Vietnam undertakes to the WTO that “after 5 years from the date of accession, securities service suppliers with 100% foreign-invested capital shall be permitted”. To implement this undertaking, Decree 58/2012 has expressly allowed:
- any foreign investor to acquire up to 49% interest in a domestic securities company; and
- foreign investors satisfying certain conditions (including coming from countries which have a cooperation agreement with the SSC) to acquire 100% interest in a domestic securities company.
Decree 58/2012 is silent on whether a foreign investor can acquire more than 49% but less than 100% interest in a domestic securities company. In a recent post on its website, the State Securities Commission has expressly confirmed that a foreign investor cannot acquire more than 49% but less than 100% interest in a domestic securities company.
In a recent post, we have discussed the concept of “wholesale” and “retail” as two forms of activities under the regulations concerning trading activities by FIEs in Vietnam. From the commercial perspective, “distribution” (phân phối) activities should involve the purchase or import of goods from suppliers for selling to customers. Thus, if an FIE has registered distribution business (i.e., wholesale or retail), it should naturally be able to import goods to sell within its distribution rights without being subject to further licensing requirements. However, this may not be justified from the legal perspective as the purchase of goods to sell in Vietnam or abroad by an FIE is classified as other forms of trading and should be licensed before implemented. Under Vietnamese regulations,
On 15 October 2018, the Government issued Decree 143/2018, which details regulation on compulsory social insurance (Social Insurance) applicable to foreign employees under the Social Insurance Law 2014. Before the issuance of Decree 143/2018, the Social Insurance Law 2014 only provides that foreign employees would be “allowed” to participate in Vietnam’s Social Insurance from 1 January 2018. For a long time, this vague regulation has given rise to concern as to whether the Social Insurance contribution for foreign employees is compulsory or voluntary. Decree 143/2018 now officially confirms that this is compulsory. In particular,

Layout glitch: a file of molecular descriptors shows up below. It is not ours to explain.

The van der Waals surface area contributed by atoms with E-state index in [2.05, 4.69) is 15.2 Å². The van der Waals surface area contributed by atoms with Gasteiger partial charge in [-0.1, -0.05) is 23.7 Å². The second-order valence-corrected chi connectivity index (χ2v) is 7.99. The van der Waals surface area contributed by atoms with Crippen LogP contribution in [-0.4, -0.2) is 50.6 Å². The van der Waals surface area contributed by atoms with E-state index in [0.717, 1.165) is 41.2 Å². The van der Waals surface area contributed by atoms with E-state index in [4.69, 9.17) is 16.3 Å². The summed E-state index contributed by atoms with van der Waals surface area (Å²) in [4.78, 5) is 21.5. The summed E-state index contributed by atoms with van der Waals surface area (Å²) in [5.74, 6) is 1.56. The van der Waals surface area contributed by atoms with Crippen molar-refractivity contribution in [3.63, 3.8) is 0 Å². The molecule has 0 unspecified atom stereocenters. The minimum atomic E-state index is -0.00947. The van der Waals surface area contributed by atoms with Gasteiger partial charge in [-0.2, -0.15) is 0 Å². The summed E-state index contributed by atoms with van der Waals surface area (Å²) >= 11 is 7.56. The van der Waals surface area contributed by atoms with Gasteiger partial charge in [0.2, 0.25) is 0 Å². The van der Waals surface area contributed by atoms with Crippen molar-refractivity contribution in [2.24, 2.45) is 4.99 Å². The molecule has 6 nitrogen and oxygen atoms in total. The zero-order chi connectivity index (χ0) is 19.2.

On 20 August 2018, the Ministry of Industry and Trade (MOIT) issued Circular 21/2018 to amend and supplement some articles of Circular 47 of the MOIT dated 05 December 2014 on management of e-commerce websites (Circular 47/2014) and Circular 59 of the MOIT dated 31 December 2015 on management of e-commerce activities via applications on mobile equipment (Circular 59/2015). Below are some notable provisions of Circular 21/2018.
Set out below are some legal issues in transfer of debts (Debts) from a credit institution (Originator) to a company licensed to trade debts in Vietnam (Debt Trading Co). Debt trading between a credit institution and a credit institution is useful for the credit institution to handle its bad debts or to issue assets-backed securities:
Credit institutions are allowed to negotiate loan interest rates based on market demand and supply and the creditworthiness without being restricted to maximum interest rate except in some cases. Meanwhile, interest rates of loans extended by non-credit institutions are subject to the maximum interest rate of 20% per annum under the Civil Code 2015. In practice, interest rates of consumer loans are quite high and could be higher than the maximum rate of 20% per annum. If the interest rate of the Debts is higher than 20% per annum, it is not clear at law whether the Debt Trading Co, upon owning the Debt, can continuously charge such interest rate;
In September 2018, the Government issues Decree 117/2018 on protection of customers information in banking sectors replacing Decree 70/2000. Decree 117/2018 applies to confidentiality, storage and providing of information by credit institutions and foreign bank branches (collectively referred to as CI) relating to the deposit and asset of customers with the CI. The following points are notable:
· Decree 117/2018 does not apply to, among other things, information, which is classified as State secrets and which is governed by State secrets regulations. Under the old Decision 151/2003 of the Ministry of Police, information regarding customer deposits with a CI is classified as “State secret” at secret level. It is not clear if this classification still remains valid since Decision 45/2007 of the State Bank, which is based on Decision 151/2003, does not list customer deposit information as a State secret. Decree 117/2018 does not clarify this uncertainty;